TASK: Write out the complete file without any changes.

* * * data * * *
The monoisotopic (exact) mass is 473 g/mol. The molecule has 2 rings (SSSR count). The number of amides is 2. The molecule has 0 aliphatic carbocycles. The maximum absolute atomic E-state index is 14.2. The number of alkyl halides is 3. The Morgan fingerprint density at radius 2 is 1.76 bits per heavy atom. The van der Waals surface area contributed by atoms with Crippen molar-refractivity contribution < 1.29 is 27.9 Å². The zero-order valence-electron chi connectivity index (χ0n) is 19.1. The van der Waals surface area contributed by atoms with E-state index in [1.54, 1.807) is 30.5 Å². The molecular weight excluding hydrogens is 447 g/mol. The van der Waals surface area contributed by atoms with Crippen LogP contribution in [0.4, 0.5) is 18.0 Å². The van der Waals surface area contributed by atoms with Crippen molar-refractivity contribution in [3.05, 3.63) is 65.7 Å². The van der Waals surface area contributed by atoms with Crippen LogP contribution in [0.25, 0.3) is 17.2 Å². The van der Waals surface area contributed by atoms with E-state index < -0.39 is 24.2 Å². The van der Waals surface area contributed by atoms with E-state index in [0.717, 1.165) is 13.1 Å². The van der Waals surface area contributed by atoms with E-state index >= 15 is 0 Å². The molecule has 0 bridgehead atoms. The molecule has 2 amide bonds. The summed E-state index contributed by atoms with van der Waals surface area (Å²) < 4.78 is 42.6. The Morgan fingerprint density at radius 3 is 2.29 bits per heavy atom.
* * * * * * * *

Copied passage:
The monoisotopic (exact) mass is 473 g/mol. The molecule has 2 rings (SSSR count). The number of amides is 2. The molecule has 0 aliphatic carbocycles. The maximum absolute atomic E-state index is 14.2. The number of alkyl halides is 3. The Morgan fingerprint density at radius 2 is 1.76 bits per heavy atom. The van der Waals surface area contributed by atoms with Crippen molar-refractivity contribution < 1.29 is 27.9 Å². The zero-order valence-electron chi connectivity index (χ0n) is 19.1. The van der Waals surface area contributed by atoms with E-state index in [1.54, 1.807) is 30.5 Å². The molecular weight excluding hydrogens is 447 g/mol. The van der Waals surface area contributed by atoms with Crippen LogP contribution in [0.4, 0.5) is 18.0 Å². The van der Waals surface area contributed by atoms with Crippen molar-refractivity contribution in [3.05, 3.63) is 65.7 Å². The van der Waals surface area contributed by atoms with Crippen LogP contribution in [0.25, 0.3) is 17.2 Å². The van der Waals surface area contributed by atoms with E-state index < -0.39 is 24.2 Å². The van der Waals surface area contributed by atoms with E-state index in [0.717, 1.165) is 13.1 Å². The van der Waals surface area contributed by atoms with E-state index >= 15 is 0 Å². The molecule has 0 bridgehead atoms. The molecule has 2 amide bonds. The summed E-state index contributed by atoms with van der Waals surface area (Å²) < 4.78 is 42.6. The Morgan fingerprint density at radius 3 is 2.29 bits per heavy atom.